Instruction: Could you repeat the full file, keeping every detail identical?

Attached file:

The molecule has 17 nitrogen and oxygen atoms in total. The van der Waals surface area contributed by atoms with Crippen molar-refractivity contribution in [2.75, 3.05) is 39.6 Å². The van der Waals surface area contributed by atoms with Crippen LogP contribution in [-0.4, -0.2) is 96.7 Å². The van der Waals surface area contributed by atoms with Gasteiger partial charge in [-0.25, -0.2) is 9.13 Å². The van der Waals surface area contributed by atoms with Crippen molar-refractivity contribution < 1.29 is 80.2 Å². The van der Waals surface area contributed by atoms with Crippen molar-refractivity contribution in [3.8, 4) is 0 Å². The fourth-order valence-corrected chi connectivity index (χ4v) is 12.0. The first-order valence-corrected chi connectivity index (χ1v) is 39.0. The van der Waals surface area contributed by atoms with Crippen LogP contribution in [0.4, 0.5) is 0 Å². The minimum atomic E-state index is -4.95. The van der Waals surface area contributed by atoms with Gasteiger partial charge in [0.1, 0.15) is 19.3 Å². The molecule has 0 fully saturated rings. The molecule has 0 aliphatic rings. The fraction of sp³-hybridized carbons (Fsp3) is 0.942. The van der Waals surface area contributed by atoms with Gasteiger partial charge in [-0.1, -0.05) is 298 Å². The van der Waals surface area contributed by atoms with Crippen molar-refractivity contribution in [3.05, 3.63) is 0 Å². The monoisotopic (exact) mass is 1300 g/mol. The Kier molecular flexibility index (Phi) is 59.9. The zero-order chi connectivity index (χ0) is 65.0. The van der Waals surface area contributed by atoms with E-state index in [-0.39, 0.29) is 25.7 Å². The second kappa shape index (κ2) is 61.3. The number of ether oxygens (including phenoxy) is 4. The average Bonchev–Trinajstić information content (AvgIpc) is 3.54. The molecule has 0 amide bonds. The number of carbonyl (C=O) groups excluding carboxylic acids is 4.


The molecule has 17 nitrogen and oxygen atoms in total. The van der Waals surface area contributed by atoms with Crippen molar-refractivity contribution in [2.75, 3.05) is 39.6 Å². The van der Waals surface area contributed by atoms with Crippen LogP contribution in [-0.4, -0.2) is 96.7 Å². The van der Waals surface area contributed by atoms with Gasteiger partial charge in [-0.25, -0.2) is 9.13 Å². The van der Waals surface area contributed by atoms with Crippen molar-refractivity contribution < 1.29 is 80.2 Å². The van der Waals surface area contributed by atoms with Crippen molar-refractivity contribution in [3.8, 4) is 0 Å². The fourth-order valence-corrected chi connectivity index (χ4v) is 12.0. The first-order valence-corrected chi connectivity index (χ1v) is 39.0. The van der Waals surface area contributed by atoms with Crippen LogP contribution in [0.4, 0.5) is 0 Å². The minimum atomic E-state index is -4.95. The van der Waals surface area contributed by atoms with Gasteiger partial charge in [0.1, 0.15) is 19.3 Å². The molecule has 0 fully saturated rings. The molecule has 0 aliphatic rings. The fraction of sp³-hybridized carbons (Fsp3) is 0.942. The van der Waals surface area contributed by atoms with Gasteiger partial charge in [-0.1, -0.05) is 298 Å². The van der Waals surface area contributed by atoms with Crippen molar-refractivity contribution in [3.05, 3.63) is 0 Å². The monoisotopic (exact) mass is 1300 g/mol. The Kier molecular flexibility index (Phi) is 59.9. The zero-order chi connectivity index (χ0) is 65.0. The van der Waals surface area contributed by atoms with E-state index in [-0.39, 0.29) is 25.7 Å². The second kappa shape index (κ2) is 61.3. The number of ether oxygens (including phenoxy) is 4. The average Bonchev–Trinajstić information content (AvgIpc) is 3.54. The molecule has 0 amide bonds. The number of carbonyl (C=O) groups excluding carboxylic acids is 4.